The announcement was in response to social media chatter that those earning more than SAR3,000 (£590, $800, €667) each month would have to pay 10% in tax, reports newspaper Saudi Gazette.
Ministry spokesperson Khaled Aba Al-Khalil said: “There is no truth in these reports. There is no intention at all to impose new tax on expatriates.
“Whatever social media is circulating about the new tax on expatriates is totally untrue,” he added.
The rumours come six months after the Saudi Government introduced a levy on expat dependants, whereby expats have to pay of SAR100 to the government each month per dependent.
The tax will increase by SAR100 each July before levelling out at SAR400 in 2020.
The social media rumours also claimed that recruitment and the issuance of work permits for 60 job roles will be stopped and these roles will be limited to Saudis.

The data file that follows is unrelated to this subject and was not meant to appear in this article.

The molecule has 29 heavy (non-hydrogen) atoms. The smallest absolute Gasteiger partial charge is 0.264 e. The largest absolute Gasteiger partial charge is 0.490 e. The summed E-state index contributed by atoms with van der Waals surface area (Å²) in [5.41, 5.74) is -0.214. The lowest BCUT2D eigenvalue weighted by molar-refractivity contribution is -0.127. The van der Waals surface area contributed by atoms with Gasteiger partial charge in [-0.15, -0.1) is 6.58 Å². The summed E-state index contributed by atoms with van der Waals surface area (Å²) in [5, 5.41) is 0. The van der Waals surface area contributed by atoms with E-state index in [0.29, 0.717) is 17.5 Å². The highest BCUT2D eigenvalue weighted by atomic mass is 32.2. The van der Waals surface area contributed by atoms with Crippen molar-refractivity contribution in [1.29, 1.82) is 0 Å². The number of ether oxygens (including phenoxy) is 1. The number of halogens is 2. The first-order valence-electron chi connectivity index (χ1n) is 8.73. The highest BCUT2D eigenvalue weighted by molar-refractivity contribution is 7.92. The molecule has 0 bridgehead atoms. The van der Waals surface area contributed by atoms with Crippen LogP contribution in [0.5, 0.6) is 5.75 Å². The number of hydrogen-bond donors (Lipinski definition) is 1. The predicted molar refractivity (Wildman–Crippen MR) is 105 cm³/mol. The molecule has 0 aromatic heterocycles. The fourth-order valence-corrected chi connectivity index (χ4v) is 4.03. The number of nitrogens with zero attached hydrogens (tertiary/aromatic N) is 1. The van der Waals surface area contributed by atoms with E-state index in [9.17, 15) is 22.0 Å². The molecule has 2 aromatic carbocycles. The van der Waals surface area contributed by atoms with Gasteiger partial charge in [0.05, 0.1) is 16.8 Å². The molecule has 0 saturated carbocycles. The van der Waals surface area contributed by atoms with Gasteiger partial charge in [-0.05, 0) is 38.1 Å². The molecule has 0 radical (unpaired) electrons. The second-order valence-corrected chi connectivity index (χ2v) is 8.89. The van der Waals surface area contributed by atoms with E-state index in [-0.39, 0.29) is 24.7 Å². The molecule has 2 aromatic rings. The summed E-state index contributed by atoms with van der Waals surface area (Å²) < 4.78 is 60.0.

In addition, companies would be asked to replace expats currently working in those roles with Saudis.
This was also denied by Al-Khalil, who confirmed that there are only 19 jobs restricted to Saudis and that “there is no change”.
This year, however, will herald some changes for foreign workers in Saudi, with the duration of expat employment visas expected to be cut in half to just one year.
Additionally, companies in Saudi with expat employees face higher work permit fees as of this month.
Previously, private companies were charged SAR200 per expat employee where they outnumbered Saudi or Gulf Cooperation Council (GCC) workers. From 2018, the levy on all expats will gradually increase, in a bid to encourage companies to hire more Saudis.
Where there is an equal or lower number of expats compared with Saudi/GCC workers, companies will pay SAR300 per month per employee, rising to SAR500 in 2019, before hitting SAR700 in 2020.
When the number of expats exceeds Saudi/GCC employees, companies will be charged SAR400 per month. This will rise to SAR600 in January 2019 and increase a year later to SAR800 per month.